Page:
Codependency is unfortunately an under-recognized mental illness in today’s society. With so many people suffering from unhealthy relationships, drug addictions and gambling problems, more information needs to be readily available about codependency recovery.
It’s important to first understand what codependency is, what causes it and how you can begin to become more independent. Through various forms of recovery and treatment, there is hope for everyone out there who believes that they are suffering from codependency.
What is Codependency?
When your true self gets buried under years of hurtful emotions – often the result of growing up in a dysfunctional family – the result is codependency. It is characterized by feelings of guilt, low self-esteem, insecurity and the desire to fulfill everyone’s needs but your own.
The Root of the Problem
What many people don’t realize is that the root of most codependency problems is the inability to recognize one’s self worth. Instead of focusing on their own personal goals and needs, codependents tend to put others’ needs before themselves and remain in unhealthy relationships due to fear of being alone. These ‘relationships’ commonly refer to romantic relationships, but they could also refer to the relationship between an alcoholic and his alcohol or a gambling addict and the slots in Vegas.
What Causes Codependency?
More often than not, codependency occurs in adulthood as a result of a traumatic experience as a child. This may include having neglectful parents, alcoholic or drug addicted parents, or suffering from emotional or physical abuse. Parents of codependence may have other addictions, such as gambling, or they may have been afflicted with an illness for much of the child’s life. As a child, codependents may have needed to look after their siblings or their parents who were suffering from an addiction, and this role of caregiver transfers on to their adult life.
Symptoms to Look Out For
- Low self esteem: If you feel as though you don’t live up to your own or other’s expectations, or you are constantly comparing yourself to other people, you may have low self esteem. Sometimes people over-compensate for their lack of self-esteem by appearing to be narcissistic, so it can be hard to diagnose someone else with codependency without digging into their mind.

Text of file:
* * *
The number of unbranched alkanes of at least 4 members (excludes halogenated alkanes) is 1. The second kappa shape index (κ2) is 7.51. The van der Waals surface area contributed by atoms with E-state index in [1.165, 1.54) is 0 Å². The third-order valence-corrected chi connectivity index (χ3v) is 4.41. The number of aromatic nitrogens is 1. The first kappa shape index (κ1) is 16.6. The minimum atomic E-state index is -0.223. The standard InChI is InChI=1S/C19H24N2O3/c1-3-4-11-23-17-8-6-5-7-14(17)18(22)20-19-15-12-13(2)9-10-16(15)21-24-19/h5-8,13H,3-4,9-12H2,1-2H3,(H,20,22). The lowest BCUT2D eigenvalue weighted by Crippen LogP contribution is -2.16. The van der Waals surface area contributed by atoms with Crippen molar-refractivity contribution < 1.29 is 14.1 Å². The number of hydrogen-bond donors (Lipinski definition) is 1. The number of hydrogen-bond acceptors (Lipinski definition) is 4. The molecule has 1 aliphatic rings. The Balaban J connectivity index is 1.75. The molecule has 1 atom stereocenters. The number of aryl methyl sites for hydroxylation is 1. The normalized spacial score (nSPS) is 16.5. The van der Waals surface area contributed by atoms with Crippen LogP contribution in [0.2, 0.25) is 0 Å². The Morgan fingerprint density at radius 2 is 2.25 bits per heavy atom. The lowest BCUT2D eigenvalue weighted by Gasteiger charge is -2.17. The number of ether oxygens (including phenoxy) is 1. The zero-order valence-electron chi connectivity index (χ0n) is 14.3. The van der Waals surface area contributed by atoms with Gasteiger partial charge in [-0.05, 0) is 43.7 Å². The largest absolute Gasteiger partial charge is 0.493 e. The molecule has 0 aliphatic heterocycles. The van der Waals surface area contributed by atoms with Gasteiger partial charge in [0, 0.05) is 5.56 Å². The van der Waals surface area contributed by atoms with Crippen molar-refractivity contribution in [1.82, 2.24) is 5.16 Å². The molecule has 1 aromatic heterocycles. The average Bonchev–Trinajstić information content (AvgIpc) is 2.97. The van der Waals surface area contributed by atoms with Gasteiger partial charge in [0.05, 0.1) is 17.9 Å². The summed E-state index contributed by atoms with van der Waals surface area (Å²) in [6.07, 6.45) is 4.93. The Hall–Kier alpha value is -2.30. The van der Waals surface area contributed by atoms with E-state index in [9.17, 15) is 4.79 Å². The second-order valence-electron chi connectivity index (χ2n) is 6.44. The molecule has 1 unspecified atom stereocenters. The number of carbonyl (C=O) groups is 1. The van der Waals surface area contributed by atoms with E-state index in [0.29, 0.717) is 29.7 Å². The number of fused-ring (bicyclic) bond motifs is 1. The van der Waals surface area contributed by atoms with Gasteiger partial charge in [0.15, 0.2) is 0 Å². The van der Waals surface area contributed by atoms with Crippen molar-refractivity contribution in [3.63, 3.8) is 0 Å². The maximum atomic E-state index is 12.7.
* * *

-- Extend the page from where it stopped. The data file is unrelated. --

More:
- The desire to constantly please everyone: While it’s certainly not a problem to want to please those that you care about, codependents feel as though they are obligated to please everyone all the time. This feeling can be so extreme that they often can’t say ‘no’ to anything without feeling guilty or anxious. The desire to please others overrules the desire to please themselves.
- Playing ‘mother’ all the time: That is, needing to take care of everyone around them. When others have a problem, codependents drop all of their own problems in order to help this other person. This desire to take care of everyone can get so extreme that they will feel rejected if someone does not accept their help.
- An inability to communicate honestly: Some codependents may spend so much time trying to please others that they ultimately lose sight of their own goals and desires. Because of this, many codependent people can be seen as incredibly indecisive. Others, even though they know what they want, may hide those desires from others in order to be accepted or seen as agreeable. Instead of suggesting their own ideas, they may keep them hidden in order to not upset others.
- Obsessive thoughts: Codependents focus so much on other people or behaviors that the thoughts begin to become obsessive. He or she becomes so immersed in the behavior or the relationship that they begin to over-think every little aspect of their lives. If they make one mistake, they blow that mistake out of proportion within their mind and cause themselves a lot of anxiety.